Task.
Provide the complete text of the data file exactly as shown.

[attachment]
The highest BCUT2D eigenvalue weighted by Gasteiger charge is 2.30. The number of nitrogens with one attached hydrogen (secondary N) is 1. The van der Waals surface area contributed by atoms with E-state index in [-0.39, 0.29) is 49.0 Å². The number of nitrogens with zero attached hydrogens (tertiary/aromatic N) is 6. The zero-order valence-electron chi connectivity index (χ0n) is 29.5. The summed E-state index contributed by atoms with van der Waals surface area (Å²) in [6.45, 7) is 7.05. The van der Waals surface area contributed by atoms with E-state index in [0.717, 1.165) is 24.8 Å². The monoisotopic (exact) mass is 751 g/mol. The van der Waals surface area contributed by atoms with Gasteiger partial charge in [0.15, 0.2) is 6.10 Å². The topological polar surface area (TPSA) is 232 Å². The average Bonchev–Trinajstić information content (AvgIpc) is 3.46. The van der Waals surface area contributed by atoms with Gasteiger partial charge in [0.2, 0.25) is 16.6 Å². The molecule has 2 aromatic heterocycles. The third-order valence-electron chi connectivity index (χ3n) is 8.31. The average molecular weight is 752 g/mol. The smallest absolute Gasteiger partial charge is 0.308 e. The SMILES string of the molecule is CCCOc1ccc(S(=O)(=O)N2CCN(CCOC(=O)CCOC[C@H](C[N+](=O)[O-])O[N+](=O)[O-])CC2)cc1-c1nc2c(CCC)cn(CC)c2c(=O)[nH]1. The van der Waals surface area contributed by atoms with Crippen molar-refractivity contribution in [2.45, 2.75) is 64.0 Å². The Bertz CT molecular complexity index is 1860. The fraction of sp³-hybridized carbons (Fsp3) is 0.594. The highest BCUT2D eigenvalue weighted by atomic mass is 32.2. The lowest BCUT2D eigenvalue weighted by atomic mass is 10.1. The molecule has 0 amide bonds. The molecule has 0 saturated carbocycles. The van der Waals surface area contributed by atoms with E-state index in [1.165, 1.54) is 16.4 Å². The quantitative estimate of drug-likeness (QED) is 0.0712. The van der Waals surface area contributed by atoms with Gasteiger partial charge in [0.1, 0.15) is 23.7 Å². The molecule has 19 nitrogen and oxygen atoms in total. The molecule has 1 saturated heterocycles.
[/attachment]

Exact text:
The highest BCUT2D eigenvalue weighted by Gasteiger charge is 2.30. The number of nitrogens with one attached hydrogen (secondary N) is 1. The van der Waals surface area contributed by atoms with E-state index in [-0.39, 0.29) is 49.0 Å². The number of nitrogens with zero attached hydrogens (tertiary/aromatic N) is 6. The zero-order valence-electron chi connectivity index (χ0n) is 29.5. The summed E-state index contributed by atoms with van der Waals surface area (Å²) in [6.45, 7) is 7.05. The van der Waals surface area contributed by atoms with E-state index in [0.717, 1.165) is 24.8 Å². The monoisotopic (exact) mass is 751 g/mol. The van der Waals surface area contributed by atoms with Gasteiger partial charge in [0.15, 0.2) is 6.10 Å². The topological polar surface area (TPSA) is 232 Å². The average Bonchev–Trinajstić information content (AvgIpc) is 3.46. The van der Waals surface area contributed by atoms with Gasteiger partial charge in [0.2, 0.25) is 16.6 Å². The molecule has 2 aromatic heterocycles. The third-order valence-electron chi connectivity index (χ3n) is 8.31. The average molecular weight is 752 g/mol. The smallest absolute Gasteiger partial charge is 0.308 e. The SMILES string of the molecule is CCCOc1ccc(S(=O)(=O)N2CCN(CCOC(=O)CCOC[C@H](C[N+](=O)[O-])O[N+](=O)[O-])CC2)cc1-c1nc2c(CCC)cn(CC)c2c(=O)[nH]1. The van der Waals surface area contributed by atoms with Crippen molar-refractivity contribution in [2.45, 2.75) is 64.0 Å². The Bertz CT molecular complexity index is 1860. The fraction of sp³-hybridized carbons (Fsp3) is 0.594. The highest BCUT2D eigenvalue weighted by atomic mass is 32.2. The lowest BCUT2D eigenvalue weighted by atomic mass is 10.1. The molecule has 0 amide bonds. The molecule has 0 saturated carbocycles. The van der Waals surface area contributed by atoms with E-state index in [1.165, 1.54) is 16.4 Å². The quantitative estimate of drug-likeness (QED) is 0.0712. The van der Waals surface area contributed by atoms with Gasteiger partial charge in [0.1, 0.15) is 23.7 Å². The molecule has 19 nitrogen and oxygen atoms in total. The molecule has 1 saturated heterocycles.